A crontab contains entries for a cron job. Entries in the crontab are separated by newline characters. Each crontab contains six fields separated by spaces as shown below:

Minute Hour Day Month Weekday Command

Each field is explained below:

Minute: 0 ~ 59

Hour: 0 ~ 23

Day: 1 ~ 31

Month: 1 ~ 12

Weekday: 0 ~ 6 (Sunday to Saturday)

Command: A shell file which you want to execute routinely or at a particular time. An example of a crontab job is shown below:

0 1 15 * * /backup.sh

This crontab entry will run the backup.sh file at 1 O’Clock on the 15th of every month. Remember, this command will be run as a root user. How about the situation where we want to run a particular shell from a user other than root? Lets look at the following example:

0 5 * * * su – informix -c "/opt/informix/Report/maintain.sh" > /dev/null 2>&1

This command will run the maintain.sh script as an informix user at 5AM on a daily basis.

If you are curious about the garbage at the end of the command, you need to look at the following explanation to it:

Standard in, out, and error

There are three standard sources of input and output for a program. Standard input usually comes from the keyboard if it’s an interactive program, or from another program if it’s processing the other program’s output. The program usually prints to standard output, and sometimes prints to standard error. These three file descriptors (you can think of them as “data pipes”) are often called STDIN, STDOUT, and STDERR.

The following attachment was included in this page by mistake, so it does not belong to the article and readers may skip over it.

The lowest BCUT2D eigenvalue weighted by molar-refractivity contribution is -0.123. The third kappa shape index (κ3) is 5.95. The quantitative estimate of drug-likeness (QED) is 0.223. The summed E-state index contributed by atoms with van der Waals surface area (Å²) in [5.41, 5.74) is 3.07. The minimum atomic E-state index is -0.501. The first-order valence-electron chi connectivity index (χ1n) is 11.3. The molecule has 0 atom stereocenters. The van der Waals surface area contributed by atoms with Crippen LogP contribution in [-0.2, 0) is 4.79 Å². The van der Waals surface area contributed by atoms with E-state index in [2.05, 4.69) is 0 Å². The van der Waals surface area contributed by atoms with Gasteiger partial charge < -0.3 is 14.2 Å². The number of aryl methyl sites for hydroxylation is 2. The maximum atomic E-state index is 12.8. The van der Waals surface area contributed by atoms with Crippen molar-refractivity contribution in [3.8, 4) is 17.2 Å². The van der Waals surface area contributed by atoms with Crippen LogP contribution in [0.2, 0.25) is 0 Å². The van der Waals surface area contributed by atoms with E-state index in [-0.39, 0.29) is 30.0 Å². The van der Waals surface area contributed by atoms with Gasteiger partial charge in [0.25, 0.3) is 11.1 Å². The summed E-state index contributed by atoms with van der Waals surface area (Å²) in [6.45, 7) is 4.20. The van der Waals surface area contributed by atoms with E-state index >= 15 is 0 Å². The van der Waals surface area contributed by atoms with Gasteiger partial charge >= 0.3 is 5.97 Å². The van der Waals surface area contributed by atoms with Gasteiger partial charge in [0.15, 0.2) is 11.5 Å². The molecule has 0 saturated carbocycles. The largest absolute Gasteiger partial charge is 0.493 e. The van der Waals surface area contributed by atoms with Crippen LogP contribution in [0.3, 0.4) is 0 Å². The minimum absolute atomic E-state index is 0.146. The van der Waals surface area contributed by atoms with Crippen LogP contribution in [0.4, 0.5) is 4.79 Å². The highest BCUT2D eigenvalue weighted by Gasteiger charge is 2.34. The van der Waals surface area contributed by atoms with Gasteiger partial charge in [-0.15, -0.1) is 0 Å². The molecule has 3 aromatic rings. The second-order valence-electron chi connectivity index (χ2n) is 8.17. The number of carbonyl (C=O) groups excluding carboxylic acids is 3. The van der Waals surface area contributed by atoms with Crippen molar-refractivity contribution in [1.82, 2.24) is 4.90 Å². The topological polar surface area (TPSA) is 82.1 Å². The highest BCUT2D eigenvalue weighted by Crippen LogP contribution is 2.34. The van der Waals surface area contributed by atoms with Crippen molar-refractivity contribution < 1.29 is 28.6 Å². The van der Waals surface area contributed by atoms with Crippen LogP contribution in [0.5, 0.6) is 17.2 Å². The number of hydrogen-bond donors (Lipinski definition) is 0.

Sometimes they’re not named, they’re numbered! The built-in numberings for them are 0, 1, and 2, in that order. By default, if you don’t name or number one explicitly, you’re talking about STDOUT.

Given that context, you can see the command above is redirecting standard output into /dev/null, which is a place you can dump anything you don’t want (often called the bit-bucket), then redirecting standard error into standard output (you have to put an & in front of the destination when you do this).

The short explanation, therefore, is “all output from this command should be shoved into a black hole.” That’s one good way to make a program be really quiet!

In Unix & Linux systems, you can use the following commands to play with the crontab.

crontab –l : This will list the crontab entries.

crontab –e: This will edit the crontab, it will take you to vi editor and you can add or remove crontab entries.

Adnan Khurshid

Adnan Khurshid, the author of this article, has been working in a telecommunication sector since 2007. He has worked there as a VAS (Value Added Services) engineer and has excelled remarkably in the field. Working in this field has been his passion and he has always made efforts to keep himself up to date. Find more about him on LinkedIn

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